Curare is a poison, that was used as an arrow poison by Native South Americans. Actually, curare is any of a number of such substances, all similar. The main active substance of curare is tubocurarine. It is an alkaloid that can be extracted from several plants, including Chondodendron Tomentosum . The poison produces muscle paralysis by interfering with neuro-muscular junctions. It inhibits reception at the receptor sites of skeletal muscles. Highly innervated muscles are affected first.

In recent years curare has been put to medical use. Anaesthesia-induced complications are reduced when curare is added to the anaesthetic, as a smaller amount of anaesthesia is necessary for inducing the necessary muscle relaxation.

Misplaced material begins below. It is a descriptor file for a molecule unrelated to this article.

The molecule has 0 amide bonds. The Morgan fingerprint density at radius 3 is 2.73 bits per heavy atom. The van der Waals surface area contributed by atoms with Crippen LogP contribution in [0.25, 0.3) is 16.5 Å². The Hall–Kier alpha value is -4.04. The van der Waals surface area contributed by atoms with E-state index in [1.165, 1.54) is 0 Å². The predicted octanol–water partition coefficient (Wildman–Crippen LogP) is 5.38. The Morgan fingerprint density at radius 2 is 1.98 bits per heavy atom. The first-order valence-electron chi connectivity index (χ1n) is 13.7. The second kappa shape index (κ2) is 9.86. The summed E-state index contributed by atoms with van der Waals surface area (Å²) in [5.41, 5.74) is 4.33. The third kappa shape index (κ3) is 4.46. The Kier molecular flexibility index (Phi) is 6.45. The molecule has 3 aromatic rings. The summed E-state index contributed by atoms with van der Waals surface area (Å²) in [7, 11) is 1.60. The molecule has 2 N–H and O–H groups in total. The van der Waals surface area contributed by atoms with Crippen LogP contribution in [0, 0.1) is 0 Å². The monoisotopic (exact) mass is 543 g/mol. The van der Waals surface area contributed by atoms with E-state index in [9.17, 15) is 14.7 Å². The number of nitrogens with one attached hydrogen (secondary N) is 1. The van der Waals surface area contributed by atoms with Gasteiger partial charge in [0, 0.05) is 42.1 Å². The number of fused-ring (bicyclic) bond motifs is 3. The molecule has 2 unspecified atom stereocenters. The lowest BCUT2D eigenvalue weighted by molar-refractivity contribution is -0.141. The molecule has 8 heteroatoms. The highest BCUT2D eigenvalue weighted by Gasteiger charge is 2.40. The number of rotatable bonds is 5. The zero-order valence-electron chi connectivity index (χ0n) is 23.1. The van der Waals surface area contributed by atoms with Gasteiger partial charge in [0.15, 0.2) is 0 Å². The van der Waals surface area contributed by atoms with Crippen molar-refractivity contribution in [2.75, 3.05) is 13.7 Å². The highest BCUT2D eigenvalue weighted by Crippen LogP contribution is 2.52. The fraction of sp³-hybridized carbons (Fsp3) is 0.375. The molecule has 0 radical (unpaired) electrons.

Modern advancements in medicine allowed scientists to discover curare's physiological effects. Before, though, all science knew was that in large amounts curare could kill, and in small amounts inhibit (apparently), nervous trasmission. This basically means that doctors could see that when a small amount of curare was given to a patient, he acted exactly as if under anaesthesia, or in a coma. His body becomes relaxed and he does not respond to pain. Now, when a person is anaesthesised, all of his nervous system is affected (sensory neurons and motor neurons). So he can neither feel nor move. Curare, on the other hand, does not affect the sensory nervous system. So unlike with anaesthesia, the person can feel everything, but his muscles cannot move.

From the doctor's side, however, there is no way to tell the difference just by looking, and there was no reason to assume curare acts this way. So operations were performed using curare as the anaesthetic. The patients felt EVERYTHING, but could do nothing. Doctors did not believe the patients' complaints at first, but when they saw that there were many such reports, they began to believe them, and stopped using curare alone in surgery.